3. Reduce slope gradients and lengths - steep and long slopes erode exponentially more than shorter flatter slopes. Try to keep slopes to 4:1 or less and less than 40' long. If slopes are steeper and/or longer they should be terraced, furrowed, serrated or stepped.
  4. Establish vegetation on disturbed areas - the best way to limit erosion and control sediment is to get vegetation established. A good stand of grass will beat silt fence any day. Here is a case where the color green really means something - a brown construction site will not perform as well as a green one! Unfortunately, the vegetation is often put off until the completion of the project rather than using it during construction to control erosion.
  5. Maintenance, maintenance, maintenance - don't wait for erosion controls to fail or for the local of state authorities to come calling before cleaning and maintaining erosion controls. Its always easier to maintain than it is to fix it once it gets out of hand.
The five techniques above are really just a sampling of what can be done to help prevent erosion and sediment loss, but I think that the key points are to be mindful of it in the design phase, stay on top of it and establish vegetation early. Traditionally the focus has been more on sediment control, yet it should be on erosion prevention. Doing that will limit environmental impact and improve the post construction performance of stormwater controls.


  1. Insightful article on infra ... observed problems crop up when acreage given not adequate to make fit mentioned good practices.

  2. Construction needs to be sustainable as well. Environment-friendly methods need to be advocated.

  3. Environment-friendly homes are the future. Construction must be properly planned along with the maintenance level.

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  4. Environmentally friendly homes are always the best choice. I'd definitely check the website and try to find the best green home I could find.

  5. These are very helpful tips for new homes builders. It's very necessary to consider these things before starting any construction.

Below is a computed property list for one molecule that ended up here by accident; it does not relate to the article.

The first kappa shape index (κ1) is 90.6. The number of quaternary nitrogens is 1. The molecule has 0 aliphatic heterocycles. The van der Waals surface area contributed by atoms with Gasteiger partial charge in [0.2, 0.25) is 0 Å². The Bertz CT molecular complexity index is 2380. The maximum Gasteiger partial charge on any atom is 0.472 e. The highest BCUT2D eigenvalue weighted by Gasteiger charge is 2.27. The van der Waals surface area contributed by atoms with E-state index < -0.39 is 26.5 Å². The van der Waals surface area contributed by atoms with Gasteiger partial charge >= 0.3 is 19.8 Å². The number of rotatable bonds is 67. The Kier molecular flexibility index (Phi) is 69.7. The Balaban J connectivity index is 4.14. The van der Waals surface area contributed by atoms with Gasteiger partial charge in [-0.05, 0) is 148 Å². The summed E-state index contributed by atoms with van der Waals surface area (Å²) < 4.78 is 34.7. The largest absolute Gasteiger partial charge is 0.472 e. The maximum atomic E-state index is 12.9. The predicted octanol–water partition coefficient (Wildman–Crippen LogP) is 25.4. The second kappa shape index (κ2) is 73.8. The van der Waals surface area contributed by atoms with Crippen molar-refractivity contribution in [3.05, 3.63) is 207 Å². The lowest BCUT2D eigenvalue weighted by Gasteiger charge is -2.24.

6. Me and my husband are planning to buy a house and we worry about geographical problems too. These are very helpful tips, but I could you suggest where I could find home builders that create houses with superior quality?

    1. The USGBC has a web site, www.greenhomeguide.com , that has a list of "green" builders that you can search by geographic area. That would probably be a good place to start. I have also found that talking to other homeowners in the area and interviewing builders is a great way to find a good fit. Let me know if I can help. Good Luck!

  7. I had fun reading this post. Very informative as well. I didn’t know the procedure can be easy. your blog is very nice.Thanks for posting this important blog on your website.

  8. Randamohtady@gmail.comApril 9, 2013 at 5:19 AM

    I have been trying to find a degree in green civil engineering. Besides individual research projects and some extra basic classes, there doesn't seem to be any official 'green' engineering mindset in the teaching approach right now. Do you have any suggestions? Would a general civil engineering degree be fine, then intern/work with a green corporation to learn on the job be the way to go?

    Also, I took 3D animation as my undergraduate, and know solidworks and autocad from high school, but have had no official engineering collage classes. Would it be possible to learn everything i need to by applying to a masters degree and taking some extra per-requisite classes, or should I just obtain a separate undergraduate degree and start from scratch? Any advice would be helpful!

  9. Happy to see your blog as it is just what I’ve looking for and excited to read all the posts. I am looking forward to another great article from you.

  10. Very good written article. It will be helpful to anybody who usess it, including myself. Keep up the good work. Very interesting subject, thanks for putting up.